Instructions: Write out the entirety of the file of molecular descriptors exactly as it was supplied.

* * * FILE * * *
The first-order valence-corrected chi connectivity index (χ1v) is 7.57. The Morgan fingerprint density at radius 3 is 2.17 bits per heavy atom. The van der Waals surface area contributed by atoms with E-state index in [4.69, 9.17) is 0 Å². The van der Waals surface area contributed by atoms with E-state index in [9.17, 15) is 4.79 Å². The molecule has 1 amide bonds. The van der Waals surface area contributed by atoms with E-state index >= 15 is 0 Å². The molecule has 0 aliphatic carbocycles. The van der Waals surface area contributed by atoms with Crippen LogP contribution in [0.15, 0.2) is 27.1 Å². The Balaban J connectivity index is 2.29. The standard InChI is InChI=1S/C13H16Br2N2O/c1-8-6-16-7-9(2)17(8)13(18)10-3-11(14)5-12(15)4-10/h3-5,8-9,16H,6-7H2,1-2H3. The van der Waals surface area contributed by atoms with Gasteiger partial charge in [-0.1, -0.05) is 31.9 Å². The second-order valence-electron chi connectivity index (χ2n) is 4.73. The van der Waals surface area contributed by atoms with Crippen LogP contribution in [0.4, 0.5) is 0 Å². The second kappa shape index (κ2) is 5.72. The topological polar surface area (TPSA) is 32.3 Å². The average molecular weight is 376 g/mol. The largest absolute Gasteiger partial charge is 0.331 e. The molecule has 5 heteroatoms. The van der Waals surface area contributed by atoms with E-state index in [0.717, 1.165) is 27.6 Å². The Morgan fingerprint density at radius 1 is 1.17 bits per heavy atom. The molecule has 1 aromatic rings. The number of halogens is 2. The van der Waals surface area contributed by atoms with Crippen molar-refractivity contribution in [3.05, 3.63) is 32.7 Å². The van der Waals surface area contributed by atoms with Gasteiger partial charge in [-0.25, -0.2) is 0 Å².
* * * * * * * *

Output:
The first-order valence-corrected chi connectivity index (χ1v) is 7.57. The Morgan fingerprint density at radius 3 is 2.17 bits per heavy atom. The van der Waals surface area contributed by atoms with E-state index in [4.69, 9.17) is 0 Å². The van der Waals surface area contributed by atoms with E-state index in [9.17, 15) is 4.79 Å². The molecule has 1 amide bonds. The van der Waals surface area contributed by atoms with E-state index >= 15 is 0 Å². The molecule has 0 aliphatic carbocycles. The van der Waals surface area contributed by atoms with Crippen LogP contribution in [0.15, 0.2) is 27.1 Å². The Balaban J connectivity index is 2.29. The standard InChI is InChI=1S/C13H16Br2N2O/c1-8-6-16-7-9(2)17(8)13(18)10-3-11(14)5-12(15)4-10/h3-5,8-9,16H,6-7H2,1-2H3. The van der Waals surface area contributed by atoms with Gasteiger partial charge in [-0.1, -0.05) is 31.9 Å². The second-order valence-electron chi connectivity index (χ2n) is 4.73. The van der Waals surface area contributed by atoms with Crippen LogP contribution in [0.4, 0.5) is 0 Å². The second kappa shape index (κ2) is 5.72. The topological polar surface area (TPSA) is 32.3 Å². The average molecular weight is 376 g/mol. The largest absolute Gasteiger partial charge is 0.331 e. The molecule has 5 heteroatoms. The van der Waals surface area contributed by atoms with E-state index in [0.717, 1.165) is 27.6 Å². The Morgan fingerprint density at radius 1 is 1.17 bits per heavy atom. The molecule has 1 aromatic rings. The number of halogens is 2. The van der Waals surface area contributed by atoms with Crippen molar-refractivity contribution in [3.05, 3.63) is 32.7 Å². The van der Waals surface area contributed by atoms with Gasteiger partial charge in [-0.25, -0.2) is 0 Å².